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The role of vitamin D in type 1 diabetes complications: a cross sectional analysis of the Pittsburgh EDC study

Sung, Heng-Ming (2016) The role of vitamin D in type 1 diabetes complications: a cross sectional analysis of the Pittsburgh EDC study. Master Essay, University of Pittsburgh.

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Background: It has been postulated that vitamin D deficiency may be associated with diabetic complications. A comprehensive analysis of microvascular and macrovascular complications, however, has not been conducted in patients with type 1 diabetes. Hence, we investigated the associations between vitamin D levels and the prevalence of microalbuminuria, overt nephropathy, impaired endothelial function, end stage renal failure, confirmed distal symmetric polyneuropathy, coronary artery disease and lower extremity arterial disease in individuals with type 1 diabetes. Methods: We measured circulating 25(OH)D and 25(OH)D3 in 214 individuals with type 1 diabetes who participated in the 25 year clinical visit of the Pittsburgh Epidemiology of Diabetes Complications study of childhood onset type 1 diabetes (n=214, mean age = 51 years and median diabetes duration = 42 years). Cross-sectional associations of 25(OH)D and 25(OH)D3 with diabetic complications were assessed with multivariable logistic regression adjusted for diabetes duration, sex, BMI, season of visit, HbA1c, insulin dose per body weight, hypertension, HDL and non-HDL cholesterol, WBC count, estimated glomerular filtration rate and albumin to creatinine ratio, as appropriate. Results: Fully adjusted models revealed that each 1 ng/ml increase in 25(OH)D was associated with 3% to 6% lower odds of microalbuminuria (OR=0.97, 95% CI=0.94, 0.99), impaired eGFR (OR=0.96, 95% CI=0.93, 0.99) and confirmed distal symmetric polyneuropathy (OR=0.94, 95% CI=0.90, 0.98). Similar results were found for 25(OH)D3. These vitamin D metabolites were not independently associated with overt nephropathy, end stage renal failure, coronary heart disease or lower extremity arterial disease. Conclusions: In this cohort of middle-aged adults with type 1 diabetes, both higher 25(OH)D and 25(OH)D3 were related with a lower prevalence of early diabetic kidney disease and diabetic neuropathy, but not with advanced renal disease and macrovascular disease. For the interest of public health, it would be imperative to determine whether vitamin D levels can further predict the risk of developing these diabetic complications.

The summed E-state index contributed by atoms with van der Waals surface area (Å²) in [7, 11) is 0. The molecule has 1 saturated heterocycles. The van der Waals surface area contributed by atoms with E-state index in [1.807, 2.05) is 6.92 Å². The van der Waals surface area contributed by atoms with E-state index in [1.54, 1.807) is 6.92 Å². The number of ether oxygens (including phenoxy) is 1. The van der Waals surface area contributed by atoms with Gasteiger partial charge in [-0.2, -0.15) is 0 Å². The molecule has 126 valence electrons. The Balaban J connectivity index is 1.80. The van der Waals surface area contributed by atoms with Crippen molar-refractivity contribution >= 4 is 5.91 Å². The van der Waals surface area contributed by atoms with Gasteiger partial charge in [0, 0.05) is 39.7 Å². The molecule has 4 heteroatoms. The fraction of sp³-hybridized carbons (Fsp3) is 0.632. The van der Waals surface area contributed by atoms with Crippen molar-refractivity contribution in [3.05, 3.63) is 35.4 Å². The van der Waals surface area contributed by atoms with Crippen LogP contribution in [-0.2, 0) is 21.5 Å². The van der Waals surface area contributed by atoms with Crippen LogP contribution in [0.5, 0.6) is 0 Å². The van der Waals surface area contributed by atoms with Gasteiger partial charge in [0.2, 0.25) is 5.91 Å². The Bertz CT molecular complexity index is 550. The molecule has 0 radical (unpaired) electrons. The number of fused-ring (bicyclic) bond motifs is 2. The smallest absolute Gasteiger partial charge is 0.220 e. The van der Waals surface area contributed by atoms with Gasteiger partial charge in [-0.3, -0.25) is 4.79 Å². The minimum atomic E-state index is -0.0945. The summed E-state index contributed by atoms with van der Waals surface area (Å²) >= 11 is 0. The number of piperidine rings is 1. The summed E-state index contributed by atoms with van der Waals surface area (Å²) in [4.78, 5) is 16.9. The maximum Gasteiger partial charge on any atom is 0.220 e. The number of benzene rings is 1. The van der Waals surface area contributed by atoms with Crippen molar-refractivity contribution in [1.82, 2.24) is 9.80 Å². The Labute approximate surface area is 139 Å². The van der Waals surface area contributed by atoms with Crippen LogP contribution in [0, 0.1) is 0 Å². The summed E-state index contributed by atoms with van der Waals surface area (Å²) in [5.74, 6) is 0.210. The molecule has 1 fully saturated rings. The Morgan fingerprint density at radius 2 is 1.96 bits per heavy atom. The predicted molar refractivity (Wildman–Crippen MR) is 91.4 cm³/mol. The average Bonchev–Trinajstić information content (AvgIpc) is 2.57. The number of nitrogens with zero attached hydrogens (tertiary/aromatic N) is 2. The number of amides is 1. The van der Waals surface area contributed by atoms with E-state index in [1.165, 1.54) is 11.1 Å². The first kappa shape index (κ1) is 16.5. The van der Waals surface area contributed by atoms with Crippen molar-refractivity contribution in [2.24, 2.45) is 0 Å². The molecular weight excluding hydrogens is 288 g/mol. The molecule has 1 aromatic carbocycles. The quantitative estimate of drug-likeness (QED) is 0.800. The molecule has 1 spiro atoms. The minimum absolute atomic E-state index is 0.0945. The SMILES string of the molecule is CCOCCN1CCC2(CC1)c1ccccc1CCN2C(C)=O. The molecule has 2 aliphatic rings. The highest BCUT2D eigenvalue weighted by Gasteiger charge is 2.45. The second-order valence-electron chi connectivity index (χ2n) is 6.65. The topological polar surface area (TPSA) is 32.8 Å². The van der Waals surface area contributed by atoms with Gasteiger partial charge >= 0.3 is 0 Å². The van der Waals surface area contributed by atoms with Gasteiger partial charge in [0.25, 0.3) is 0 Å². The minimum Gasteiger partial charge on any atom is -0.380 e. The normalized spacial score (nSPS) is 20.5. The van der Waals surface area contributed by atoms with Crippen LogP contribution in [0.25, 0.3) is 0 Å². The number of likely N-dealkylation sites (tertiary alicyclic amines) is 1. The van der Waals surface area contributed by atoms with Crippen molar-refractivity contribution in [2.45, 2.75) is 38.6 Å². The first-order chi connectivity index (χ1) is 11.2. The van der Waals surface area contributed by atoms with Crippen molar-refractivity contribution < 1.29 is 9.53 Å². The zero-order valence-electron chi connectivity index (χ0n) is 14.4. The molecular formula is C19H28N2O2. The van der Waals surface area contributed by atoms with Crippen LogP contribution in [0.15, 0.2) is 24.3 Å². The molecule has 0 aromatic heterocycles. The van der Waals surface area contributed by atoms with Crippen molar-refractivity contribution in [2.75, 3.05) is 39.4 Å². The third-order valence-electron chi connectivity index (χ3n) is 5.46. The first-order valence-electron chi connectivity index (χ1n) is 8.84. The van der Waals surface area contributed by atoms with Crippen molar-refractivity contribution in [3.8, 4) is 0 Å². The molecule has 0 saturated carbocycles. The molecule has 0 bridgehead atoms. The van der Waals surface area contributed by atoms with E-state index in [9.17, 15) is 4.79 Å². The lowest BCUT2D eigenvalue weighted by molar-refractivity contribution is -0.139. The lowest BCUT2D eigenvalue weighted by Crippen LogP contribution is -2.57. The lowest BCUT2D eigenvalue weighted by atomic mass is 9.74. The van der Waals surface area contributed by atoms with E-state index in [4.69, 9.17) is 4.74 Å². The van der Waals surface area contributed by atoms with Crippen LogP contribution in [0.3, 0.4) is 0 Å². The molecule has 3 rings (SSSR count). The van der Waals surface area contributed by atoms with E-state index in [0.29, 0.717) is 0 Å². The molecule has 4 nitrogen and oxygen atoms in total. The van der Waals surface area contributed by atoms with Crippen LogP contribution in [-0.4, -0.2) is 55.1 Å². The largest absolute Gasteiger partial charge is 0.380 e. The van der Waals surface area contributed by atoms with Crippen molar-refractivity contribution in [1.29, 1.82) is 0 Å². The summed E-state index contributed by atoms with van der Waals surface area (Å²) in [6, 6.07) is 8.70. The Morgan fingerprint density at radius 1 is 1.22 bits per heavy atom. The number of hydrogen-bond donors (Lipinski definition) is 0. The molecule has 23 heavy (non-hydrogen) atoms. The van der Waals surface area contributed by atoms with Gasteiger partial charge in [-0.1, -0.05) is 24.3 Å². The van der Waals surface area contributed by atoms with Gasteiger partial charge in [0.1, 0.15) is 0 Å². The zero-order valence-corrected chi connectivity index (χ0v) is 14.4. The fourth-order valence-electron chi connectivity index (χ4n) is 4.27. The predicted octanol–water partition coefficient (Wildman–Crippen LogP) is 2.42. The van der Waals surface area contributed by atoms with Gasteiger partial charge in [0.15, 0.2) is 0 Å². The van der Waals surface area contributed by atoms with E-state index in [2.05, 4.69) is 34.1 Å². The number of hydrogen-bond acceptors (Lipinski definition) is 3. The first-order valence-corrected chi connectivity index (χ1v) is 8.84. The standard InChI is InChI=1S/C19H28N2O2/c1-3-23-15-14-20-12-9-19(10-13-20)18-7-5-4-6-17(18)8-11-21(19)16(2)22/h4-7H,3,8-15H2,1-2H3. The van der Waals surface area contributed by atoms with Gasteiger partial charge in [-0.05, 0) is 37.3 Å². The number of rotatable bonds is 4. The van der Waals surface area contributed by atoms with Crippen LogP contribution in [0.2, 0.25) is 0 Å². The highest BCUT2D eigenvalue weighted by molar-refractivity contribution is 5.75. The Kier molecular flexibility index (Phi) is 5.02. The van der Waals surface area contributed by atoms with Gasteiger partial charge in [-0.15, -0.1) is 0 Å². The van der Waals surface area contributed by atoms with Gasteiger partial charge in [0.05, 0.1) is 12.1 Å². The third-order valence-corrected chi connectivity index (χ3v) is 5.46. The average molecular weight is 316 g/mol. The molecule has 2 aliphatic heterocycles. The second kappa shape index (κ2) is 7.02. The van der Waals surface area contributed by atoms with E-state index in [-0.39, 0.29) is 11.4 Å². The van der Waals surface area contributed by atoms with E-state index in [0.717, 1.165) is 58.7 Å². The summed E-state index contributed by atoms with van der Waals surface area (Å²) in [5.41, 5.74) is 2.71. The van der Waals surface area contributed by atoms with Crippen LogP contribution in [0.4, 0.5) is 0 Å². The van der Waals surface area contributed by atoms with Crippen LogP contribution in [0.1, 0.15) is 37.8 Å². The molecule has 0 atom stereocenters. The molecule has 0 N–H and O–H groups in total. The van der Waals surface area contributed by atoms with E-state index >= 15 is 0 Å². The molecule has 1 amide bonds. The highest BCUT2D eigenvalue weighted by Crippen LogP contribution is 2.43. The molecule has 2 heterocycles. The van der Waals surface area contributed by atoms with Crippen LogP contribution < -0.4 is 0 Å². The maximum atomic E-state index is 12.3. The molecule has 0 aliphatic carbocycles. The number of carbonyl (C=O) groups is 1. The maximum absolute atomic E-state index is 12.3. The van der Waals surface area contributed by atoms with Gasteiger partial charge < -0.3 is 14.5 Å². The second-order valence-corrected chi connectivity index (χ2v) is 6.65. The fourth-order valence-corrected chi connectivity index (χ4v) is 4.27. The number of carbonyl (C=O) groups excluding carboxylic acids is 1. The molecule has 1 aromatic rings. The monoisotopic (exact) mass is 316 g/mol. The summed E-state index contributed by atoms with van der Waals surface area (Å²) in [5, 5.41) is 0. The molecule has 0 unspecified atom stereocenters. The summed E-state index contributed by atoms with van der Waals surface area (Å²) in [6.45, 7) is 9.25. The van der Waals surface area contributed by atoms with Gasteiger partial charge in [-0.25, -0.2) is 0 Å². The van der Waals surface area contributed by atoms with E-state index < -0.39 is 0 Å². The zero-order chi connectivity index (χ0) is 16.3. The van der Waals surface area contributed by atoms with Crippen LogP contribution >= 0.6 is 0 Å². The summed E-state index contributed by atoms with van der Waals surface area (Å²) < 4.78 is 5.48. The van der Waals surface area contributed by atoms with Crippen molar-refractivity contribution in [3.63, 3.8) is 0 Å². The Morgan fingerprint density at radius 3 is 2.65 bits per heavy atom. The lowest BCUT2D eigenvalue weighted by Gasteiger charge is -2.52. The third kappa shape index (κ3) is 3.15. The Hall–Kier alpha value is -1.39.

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Item Type: Other Thesis, Dissertation, or Long Paper (Master Essay)
Status: Unpublished
CreatorsEmailPitt UsernameORCID
Sung, Heng-Ming
ContributionContributors NameEmailPitt UsernameORCID
Committee ChairCostacou, TinaCostacouT@edc.pitt.eduUNSPECIFIEDUNSPECIFIED
Committee MemberVincent, Arenaarena@pitt.eduUNSPECIFIEDUNSPECIFIED
Committee MemberFried, LindaLinda.Fried@va.govUNSPECIFIEDUNSPECIFIED
Committee MemberOrchard, TrevorOrchardT@edc.pitt.eduUNSPECIFIEDUNSPECIFIED
Date: 2016
Date Type: Publication
Access Restriction: No restriction; Release the ETD for access worldwide immediately.
Publisher: University of Pittsburgh
Institution: University of Pittsburgh
Schools and Programs: School of Public Health > Epidemiology
Degree: MPH - Master of Public Health
Thesis Type: Master Essay
Refereed: Yes
Date Deposited: 07 Sep 2016 20:38
Last Modified: 01 May 2021 05:15


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